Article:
Eli Friedlander - Morning Lecture: The concept of experience, the transmission of experience, experience and memory, experience and tradition
Reinier Munk - Morning Reading: "Experience and Poverty", parts of "Some Motifs in Baudelaire" concerning the factor of shock in the transformation of experience
Eli Friedlander - Afternoon Reading and lecture: parts of "Paris of the Second Empire in Baudelaire", The Arcades Project: Convolutes H (The Collector), I (The Interior, the Trace) and M (The Flâneur)
From 17:00 - Social and Cultural programme

Thursday, 22nd of August 2013
09:30 - 17:00 
Reinier Munk - Morning Lecture and Reading: Myth, Law and the articulation of life in Kafka - Benjamin on Kafka (including the Benjamin-Scholem-correspondence on Kafka)
Eli Friedlander - Afternoon Reading and lecture: on waiting, remembrance, eternal return - ‘Fate and Character', Selections from the "Berlin Childhood around 1900", and The Arcades Project: Convolutes D (Boredom, Eternal Return)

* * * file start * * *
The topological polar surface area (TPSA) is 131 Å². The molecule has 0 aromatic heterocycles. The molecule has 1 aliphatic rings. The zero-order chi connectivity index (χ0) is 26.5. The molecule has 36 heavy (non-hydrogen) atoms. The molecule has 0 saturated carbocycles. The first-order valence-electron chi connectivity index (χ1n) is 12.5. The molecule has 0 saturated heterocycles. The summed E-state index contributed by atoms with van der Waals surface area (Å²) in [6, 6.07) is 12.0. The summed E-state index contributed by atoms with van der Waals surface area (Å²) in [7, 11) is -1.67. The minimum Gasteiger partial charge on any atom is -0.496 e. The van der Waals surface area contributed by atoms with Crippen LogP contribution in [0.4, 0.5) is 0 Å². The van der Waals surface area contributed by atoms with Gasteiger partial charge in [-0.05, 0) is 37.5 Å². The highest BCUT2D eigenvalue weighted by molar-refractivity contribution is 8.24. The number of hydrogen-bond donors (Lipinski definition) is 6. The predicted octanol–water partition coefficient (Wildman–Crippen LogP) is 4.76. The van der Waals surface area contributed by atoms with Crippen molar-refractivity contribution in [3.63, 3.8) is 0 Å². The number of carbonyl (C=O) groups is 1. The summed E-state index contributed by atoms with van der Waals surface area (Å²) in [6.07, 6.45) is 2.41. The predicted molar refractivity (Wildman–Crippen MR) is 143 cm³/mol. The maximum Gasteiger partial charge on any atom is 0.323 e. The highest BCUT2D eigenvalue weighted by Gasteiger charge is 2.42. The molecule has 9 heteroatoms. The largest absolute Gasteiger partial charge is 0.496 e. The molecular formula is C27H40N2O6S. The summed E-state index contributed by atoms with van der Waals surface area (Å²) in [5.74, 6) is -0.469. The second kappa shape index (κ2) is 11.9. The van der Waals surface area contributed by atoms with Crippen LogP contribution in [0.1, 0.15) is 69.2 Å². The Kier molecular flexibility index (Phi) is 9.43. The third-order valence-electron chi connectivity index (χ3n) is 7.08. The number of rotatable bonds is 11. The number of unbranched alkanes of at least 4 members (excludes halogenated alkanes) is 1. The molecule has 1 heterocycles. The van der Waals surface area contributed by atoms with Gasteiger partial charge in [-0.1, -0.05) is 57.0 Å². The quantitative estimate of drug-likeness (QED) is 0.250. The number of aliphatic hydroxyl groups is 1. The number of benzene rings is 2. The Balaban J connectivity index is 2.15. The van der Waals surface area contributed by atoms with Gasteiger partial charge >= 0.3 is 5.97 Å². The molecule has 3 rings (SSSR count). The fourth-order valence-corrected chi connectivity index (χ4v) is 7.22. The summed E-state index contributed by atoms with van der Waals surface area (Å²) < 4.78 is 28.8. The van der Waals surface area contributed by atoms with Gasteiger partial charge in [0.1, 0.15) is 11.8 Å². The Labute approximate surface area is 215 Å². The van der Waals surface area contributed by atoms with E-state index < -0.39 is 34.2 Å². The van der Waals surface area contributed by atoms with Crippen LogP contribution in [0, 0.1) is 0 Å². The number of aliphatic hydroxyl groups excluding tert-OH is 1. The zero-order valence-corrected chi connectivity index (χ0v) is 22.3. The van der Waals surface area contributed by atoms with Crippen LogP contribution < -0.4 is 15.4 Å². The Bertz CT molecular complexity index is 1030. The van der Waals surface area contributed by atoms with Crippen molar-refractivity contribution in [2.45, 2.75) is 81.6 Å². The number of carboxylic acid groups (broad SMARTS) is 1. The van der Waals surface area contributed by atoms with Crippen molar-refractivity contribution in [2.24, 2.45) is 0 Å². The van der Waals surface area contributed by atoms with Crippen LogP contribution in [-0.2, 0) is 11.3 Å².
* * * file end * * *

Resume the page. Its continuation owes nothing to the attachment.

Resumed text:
Reinier Munk - closing remarks: "Über das Programm der kommenden Philosophie"
Certificates awarding and farewell drinks.

Course Leaders & Lecturers:


Reinier Munk
is professor of Modern Philosophy and Modern Jewish philosophy at the  Vrije Universiteit in Amsterdam. He is also editor of the book series Amsterdam Studies in Jewish Philosophy and Studies in German Idealism.


Eli Friedlander
is professor of philosophy at Tel Aviv University. He received his PhD from Harvard University. His recent book Walter Benjamin: A Philosophical Portrait draws together Benjamin's corpus of writings so as to present it as a rigorous configuration of philosophy with an overarching coherence and a deep-seated commitment to engage the philosophical tradition.

Vivian Liska
is professor of German literature and director of the Institute of Jewish Studies at the University of Antwerp. Her main academic work focuses on modern German literature, German-Jewish thought, feminist theory, and modernism. Liska's critical work has dealt with, among others, Walter Benjamin, Franz Kafka and Hanna Arendt.